In the last two years, not a single country has been unaffected by the sudden outbreak of an epidemic that made us experience first-hand not only the tragedy of dying alone, but also the uncertainty and fleetingness of existence, and in doing so, has changed our very way of life. Together with all our brothers and sisters, we Christians endured those hardships and limitations. Our churches remained closed, as did our schools, factories, offices, shops, and venues for recreation. All of us saw certain freedoms curtailed, while the pandemic generated feelings not only of grief, but also, at times, of doubt, fear and disorientation. The scientific community quickly developed an initial remedy that is gradually permitting us to resume our daily lives. We are fully confident that the epidemic will be overcome and that the world will return to its usual pattern of personal relationships and social life. This will happen more readily to the extent that we can demonstrate effective solidarity, so that our neighbours most in need will not be neglected, and that everyone can have access to scientific breakthroughs and the necessary medicines.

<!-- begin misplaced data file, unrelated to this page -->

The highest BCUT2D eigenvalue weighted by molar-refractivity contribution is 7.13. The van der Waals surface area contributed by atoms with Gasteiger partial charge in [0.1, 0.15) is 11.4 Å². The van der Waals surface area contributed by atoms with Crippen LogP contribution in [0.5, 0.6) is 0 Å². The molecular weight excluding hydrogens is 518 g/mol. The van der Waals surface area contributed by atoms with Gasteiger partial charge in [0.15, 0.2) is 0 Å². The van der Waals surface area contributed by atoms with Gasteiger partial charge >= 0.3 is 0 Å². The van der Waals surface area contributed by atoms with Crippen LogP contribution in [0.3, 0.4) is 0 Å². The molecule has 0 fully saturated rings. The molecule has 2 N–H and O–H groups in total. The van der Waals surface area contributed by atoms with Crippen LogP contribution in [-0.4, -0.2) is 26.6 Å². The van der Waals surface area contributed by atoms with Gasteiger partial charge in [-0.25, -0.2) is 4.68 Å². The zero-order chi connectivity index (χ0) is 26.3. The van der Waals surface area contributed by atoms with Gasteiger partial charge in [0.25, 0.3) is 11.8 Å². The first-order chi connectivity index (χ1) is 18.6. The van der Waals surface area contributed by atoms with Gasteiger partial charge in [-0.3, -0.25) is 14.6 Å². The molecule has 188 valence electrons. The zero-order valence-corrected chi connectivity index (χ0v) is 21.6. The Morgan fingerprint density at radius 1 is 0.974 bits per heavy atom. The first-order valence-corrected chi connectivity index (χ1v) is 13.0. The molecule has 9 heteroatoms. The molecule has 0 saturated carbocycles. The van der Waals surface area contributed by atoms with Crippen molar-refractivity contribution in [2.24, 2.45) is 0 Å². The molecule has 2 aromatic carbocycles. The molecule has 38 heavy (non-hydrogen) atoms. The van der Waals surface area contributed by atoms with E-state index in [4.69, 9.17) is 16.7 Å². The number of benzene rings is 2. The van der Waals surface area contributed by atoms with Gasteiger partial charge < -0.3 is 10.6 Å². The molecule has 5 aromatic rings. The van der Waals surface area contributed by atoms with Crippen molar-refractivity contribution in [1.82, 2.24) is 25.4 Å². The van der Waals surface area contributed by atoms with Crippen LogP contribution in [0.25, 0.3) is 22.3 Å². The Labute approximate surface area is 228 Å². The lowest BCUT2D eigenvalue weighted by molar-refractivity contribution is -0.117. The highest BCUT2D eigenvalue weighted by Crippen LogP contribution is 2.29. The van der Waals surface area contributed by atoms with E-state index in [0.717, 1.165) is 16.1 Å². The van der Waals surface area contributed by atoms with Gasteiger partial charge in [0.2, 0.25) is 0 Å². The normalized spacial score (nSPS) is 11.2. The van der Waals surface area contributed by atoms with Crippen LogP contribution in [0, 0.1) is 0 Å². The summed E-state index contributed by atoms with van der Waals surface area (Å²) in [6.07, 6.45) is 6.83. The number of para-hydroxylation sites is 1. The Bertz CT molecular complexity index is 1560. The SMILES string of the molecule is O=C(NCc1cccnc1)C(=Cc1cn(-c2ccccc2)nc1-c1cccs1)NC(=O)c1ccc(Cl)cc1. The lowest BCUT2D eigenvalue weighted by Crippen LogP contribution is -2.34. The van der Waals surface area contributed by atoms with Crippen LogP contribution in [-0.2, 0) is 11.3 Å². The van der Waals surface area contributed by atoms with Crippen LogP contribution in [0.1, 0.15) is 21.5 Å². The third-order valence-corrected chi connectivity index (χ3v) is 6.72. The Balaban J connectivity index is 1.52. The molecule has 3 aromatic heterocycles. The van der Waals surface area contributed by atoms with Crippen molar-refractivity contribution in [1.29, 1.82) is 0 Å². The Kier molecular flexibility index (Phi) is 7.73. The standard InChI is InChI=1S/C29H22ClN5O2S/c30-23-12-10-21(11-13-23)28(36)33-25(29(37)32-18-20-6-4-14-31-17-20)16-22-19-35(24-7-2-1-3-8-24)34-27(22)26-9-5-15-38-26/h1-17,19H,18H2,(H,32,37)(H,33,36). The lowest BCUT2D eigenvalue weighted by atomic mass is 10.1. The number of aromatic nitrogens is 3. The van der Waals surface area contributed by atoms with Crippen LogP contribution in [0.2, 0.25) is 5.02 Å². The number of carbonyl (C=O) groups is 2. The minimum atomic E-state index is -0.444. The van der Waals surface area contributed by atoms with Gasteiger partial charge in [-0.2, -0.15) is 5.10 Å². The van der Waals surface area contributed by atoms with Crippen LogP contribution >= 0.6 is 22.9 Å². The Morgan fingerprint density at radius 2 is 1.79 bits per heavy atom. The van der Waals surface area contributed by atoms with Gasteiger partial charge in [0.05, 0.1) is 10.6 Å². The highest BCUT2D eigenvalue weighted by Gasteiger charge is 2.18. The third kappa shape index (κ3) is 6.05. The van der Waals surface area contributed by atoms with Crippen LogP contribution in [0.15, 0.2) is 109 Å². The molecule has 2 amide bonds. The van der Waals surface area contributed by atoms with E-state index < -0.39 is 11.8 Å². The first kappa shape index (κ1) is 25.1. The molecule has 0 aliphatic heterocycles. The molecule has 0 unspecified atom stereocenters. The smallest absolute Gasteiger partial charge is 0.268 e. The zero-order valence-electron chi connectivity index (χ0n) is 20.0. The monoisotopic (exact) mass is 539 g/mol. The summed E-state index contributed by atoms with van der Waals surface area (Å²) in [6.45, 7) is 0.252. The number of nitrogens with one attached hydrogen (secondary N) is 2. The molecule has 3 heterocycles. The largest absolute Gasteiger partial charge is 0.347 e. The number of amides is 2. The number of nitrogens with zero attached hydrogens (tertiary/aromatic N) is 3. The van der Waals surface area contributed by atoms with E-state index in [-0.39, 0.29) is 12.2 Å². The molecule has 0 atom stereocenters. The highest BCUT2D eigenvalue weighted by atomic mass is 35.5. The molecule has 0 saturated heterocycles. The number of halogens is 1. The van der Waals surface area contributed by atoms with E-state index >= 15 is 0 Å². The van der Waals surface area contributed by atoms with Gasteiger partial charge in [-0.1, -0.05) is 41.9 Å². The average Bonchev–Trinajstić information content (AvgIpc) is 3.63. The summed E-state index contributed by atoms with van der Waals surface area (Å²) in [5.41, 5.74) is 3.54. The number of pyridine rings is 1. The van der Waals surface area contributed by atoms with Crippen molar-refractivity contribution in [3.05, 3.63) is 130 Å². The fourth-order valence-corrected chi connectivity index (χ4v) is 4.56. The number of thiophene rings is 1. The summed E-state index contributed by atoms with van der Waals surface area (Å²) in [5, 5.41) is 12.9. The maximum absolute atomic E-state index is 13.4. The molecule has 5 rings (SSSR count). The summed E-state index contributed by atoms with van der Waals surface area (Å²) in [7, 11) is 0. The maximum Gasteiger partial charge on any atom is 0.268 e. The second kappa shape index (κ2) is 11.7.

We must fan the flame of hope that has been given us, and help everyone to gain new strength and certainty by looking to the future with an open spirit, a trusting heart and far-sighted vision. The forthcoming Jubilee can contribute greatly to restoring a climate of hope and trust as a prelude to the renewal and rebirth that we so urgently desire; that is why I have chosen as the motto of the Jubilee, Pilgrims of Hope. This will indeed be the case if we are capable of recovering a sense of universal fraternity and refuse to turn a blind eye to the tragedy of rampant poverty that prevents millions of men, women, young people and children from living in a manner worthy of our human dignity. Here I think in particular of the many refugees forced to abandon their native lands. May the voices of the poor be heard throughout this time of preparation for the Jubilee, which is meant to restore access to the fruits of the earth to everyone. As the Bible teaches, “The sabbath of the land shall provide food for you, for yourself and for your male and female slaves and for your hired servant and the sojourner who lives with you; for your cattle also, and for the beasts that are in your land, all its yield shall be for food” (Lev 25:6-7).